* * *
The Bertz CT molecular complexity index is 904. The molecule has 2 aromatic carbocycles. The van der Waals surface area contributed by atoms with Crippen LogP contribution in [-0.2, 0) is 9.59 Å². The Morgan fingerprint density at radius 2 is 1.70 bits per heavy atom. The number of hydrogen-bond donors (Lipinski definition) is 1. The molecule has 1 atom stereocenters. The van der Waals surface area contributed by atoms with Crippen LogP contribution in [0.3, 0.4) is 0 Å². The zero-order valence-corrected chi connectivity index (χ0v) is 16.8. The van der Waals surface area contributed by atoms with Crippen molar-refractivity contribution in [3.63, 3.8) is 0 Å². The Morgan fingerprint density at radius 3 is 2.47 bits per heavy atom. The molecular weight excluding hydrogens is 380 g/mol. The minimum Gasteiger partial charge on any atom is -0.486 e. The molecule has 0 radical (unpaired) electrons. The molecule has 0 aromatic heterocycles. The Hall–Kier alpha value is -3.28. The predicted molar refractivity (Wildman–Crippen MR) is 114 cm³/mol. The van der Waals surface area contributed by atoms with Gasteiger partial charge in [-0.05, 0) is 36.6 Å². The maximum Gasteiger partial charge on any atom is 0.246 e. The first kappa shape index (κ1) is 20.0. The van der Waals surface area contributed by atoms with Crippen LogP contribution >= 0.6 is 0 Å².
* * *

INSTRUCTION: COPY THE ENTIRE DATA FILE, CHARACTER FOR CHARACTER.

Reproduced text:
The Bertz CT molecular complexity index is 904. The molecule has 2 aromatic carbocycles. The van der Waals surface area contributed by atoms with Crippen LogP contribution in [-0.2, 0) is 9.59 Å². The Morgan fingerprint density at radius 2 is 1.70 bits per heavy atom. The number of hydrogen-bond donors (Lipinski definition) is 1. The molecule has 1 atom stereocenters. The van der Waals surface area contributed by atoms with Crippen LogP contribution in [0.3, 0.4) is 0 Å². The zero-order valence-corrected chi connectivity index (χ0v) is 16.8. The van der Waals surface area contributed by atoms with Crippen molar-refractivity contribution in [3.63, 3.8) is 0 Å². The Morgan fingerprint density at radius 3 is 2.47 bits per heavy atom. The molecular weight excluding hydrogens is 380 g/mol. The minimum Gasteiger partial charge on any atom is -0.486 e. The molecule has 0 radical (unpaired) electrons. The molecule has 0 aromatic heterocycles. The Hall–Kier alpha value is -3.28. The predicted molar refractivity (Wildman–Crippen MR) is 114 cm³/mol. The van der Waals surface area contributed by atoms with Gasteiger partial charge in [-0.05, 0) is 36.6 Å². The maximum Gasteiger partial charge on any atom is 0.246 e. The first kappa shape index (κ1) is 20.0. The van der Waals surface area contributed by atoms with Crippen LogP contribution >= 0.6 is 0 Å².